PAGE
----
It isn't a meaningful sample - there is no such thing as an "average" foot, but some feet are more average than others, and some are a whole lot less average. Add your skeletal alignment to that and "average" becomes even more elusive.
I have custom footbeds, for which I paid $275 7 years ago. A lot of fitting then by an expert pedorthist - boot fitter got me to a great place with them. They're in their 3rd pair of boots and will go into their 4th next fall. I should get 10 years out of them easily. If all that cost is spread out over 4 pairs of boots, not that expensive.
LF and I teach at the same area in NH, but don't live that near each other. I've bought from some of the same shops she has used. I've had good success with some of the same people, and far less with others. The bad shops are easy to find, the good ones far less so.
I'm PSIA and get Pro Formed on my boots by the shops. It's a pretty healthy discount up front for me, and the shops make little money on us. That's great for me, but if you have problem feet (and I do) and need extra work (I do), there is a limit to what you can (or should) ask the shop to do as part of the sale. It's not reasonable for me to expect them to lose money on me. Maybe if I was Bode, but I'm not Bode.
I've had enough bad bootfitting and adjustments over the years to truly value the good ones when I find them. That relationship is one that I want to protect and not abuse. Add to the mix the fact that I have bad luck with boots the last several years, and next fall I will be going into my 4th pair of boots in 3 seasons. I went through 2 pairs of Fischer Vacuums 2 seasons ago. The first was defective (not the seller's fault). Pro-formed to me, and he vacuumed the second pair for me on his dime. I had issues with both boots that put me in a lot of pain in one foot over the season, so much so that I abandoned the second pair after they destabilized after being blown out in the forefoot. There were things he did not understand about bootfitting vacuums that were part of the problem, and he was a very experienced bootfitter with a good rep. But I'm not mad at him, his intentions were there. It did not work out for either of us, but I'm not going to badmouth him to anybody.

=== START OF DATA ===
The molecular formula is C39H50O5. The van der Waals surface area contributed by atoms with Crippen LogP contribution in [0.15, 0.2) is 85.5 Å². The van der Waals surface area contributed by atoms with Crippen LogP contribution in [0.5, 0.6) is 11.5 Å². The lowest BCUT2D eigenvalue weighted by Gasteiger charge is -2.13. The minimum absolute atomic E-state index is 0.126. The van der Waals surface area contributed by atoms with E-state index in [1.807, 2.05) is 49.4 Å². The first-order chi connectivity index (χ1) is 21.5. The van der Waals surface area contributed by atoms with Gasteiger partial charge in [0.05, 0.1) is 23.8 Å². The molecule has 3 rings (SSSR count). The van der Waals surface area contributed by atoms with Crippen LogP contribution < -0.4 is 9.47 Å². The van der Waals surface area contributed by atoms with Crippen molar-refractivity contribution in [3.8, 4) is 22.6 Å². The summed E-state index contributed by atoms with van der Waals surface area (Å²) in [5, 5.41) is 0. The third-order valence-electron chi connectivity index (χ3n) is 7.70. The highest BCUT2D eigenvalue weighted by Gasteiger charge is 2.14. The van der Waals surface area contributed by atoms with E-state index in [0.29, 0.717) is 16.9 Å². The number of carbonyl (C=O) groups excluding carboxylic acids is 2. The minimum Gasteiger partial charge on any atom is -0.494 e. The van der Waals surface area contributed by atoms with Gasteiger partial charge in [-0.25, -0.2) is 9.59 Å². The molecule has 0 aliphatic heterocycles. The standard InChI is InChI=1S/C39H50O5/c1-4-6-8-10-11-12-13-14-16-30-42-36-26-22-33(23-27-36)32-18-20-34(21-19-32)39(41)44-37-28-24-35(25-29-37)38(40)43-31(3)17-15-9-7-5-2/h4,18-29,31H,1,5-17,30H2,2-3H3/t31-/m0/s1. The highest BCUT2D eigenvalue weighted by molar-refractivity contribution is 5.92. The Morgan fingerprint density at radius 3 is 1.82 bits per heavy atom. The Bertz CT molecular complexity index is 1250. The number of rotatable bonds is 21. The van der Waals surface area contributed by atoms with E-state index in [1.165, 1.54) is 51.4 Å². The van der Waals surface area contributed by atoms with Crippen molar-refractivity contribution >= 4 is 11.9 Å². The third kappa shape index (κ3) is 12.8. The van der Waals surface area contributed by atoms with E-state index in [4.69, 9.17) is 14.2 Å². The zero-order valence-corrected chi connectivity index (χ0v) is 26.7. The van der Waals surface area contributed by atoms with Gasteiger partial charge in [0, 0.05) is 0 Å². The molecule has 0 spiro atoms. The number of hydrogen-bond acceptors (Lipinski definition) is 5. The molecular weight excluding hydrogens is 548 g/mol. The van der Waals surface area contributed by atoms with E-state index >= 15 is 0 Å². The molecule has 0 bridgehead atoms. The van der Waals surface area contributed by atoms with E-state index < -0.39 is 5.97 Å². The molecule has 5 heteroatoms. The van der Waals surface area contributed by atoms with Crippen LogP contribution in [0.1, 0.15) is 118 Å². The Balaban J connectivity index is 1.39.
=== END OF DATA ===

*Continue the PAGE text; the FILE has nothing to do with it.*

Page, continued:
I went back to Solomons last year. The work that that the seller did for me was expert and accurate, and skied very well. but the liner was defective. Solomon is replacing the boots under warranty, and he will be custom molding both the liners and footbeds again. I will need them canted again and perhaps some more alignment work too. I'm going to ask for everything I feel I need to get the boots absolutely right, but I want to make it clear to him up front how much I value the relationship and that I expect to pay for at least some of his additional work. We buyers should remember that it is a 2 way street from which both parties should profit. The good bootfitters deserve their profit. I like him and want to work with him in the future, so I should do my part.
Finally, I want to say that the bootfitting can only be as accurate as the feedback we give them. The more precise and knowing our feedback is, the better the work will be. Unfortunately, we learn more about what we need when things are bad than we do when they are good.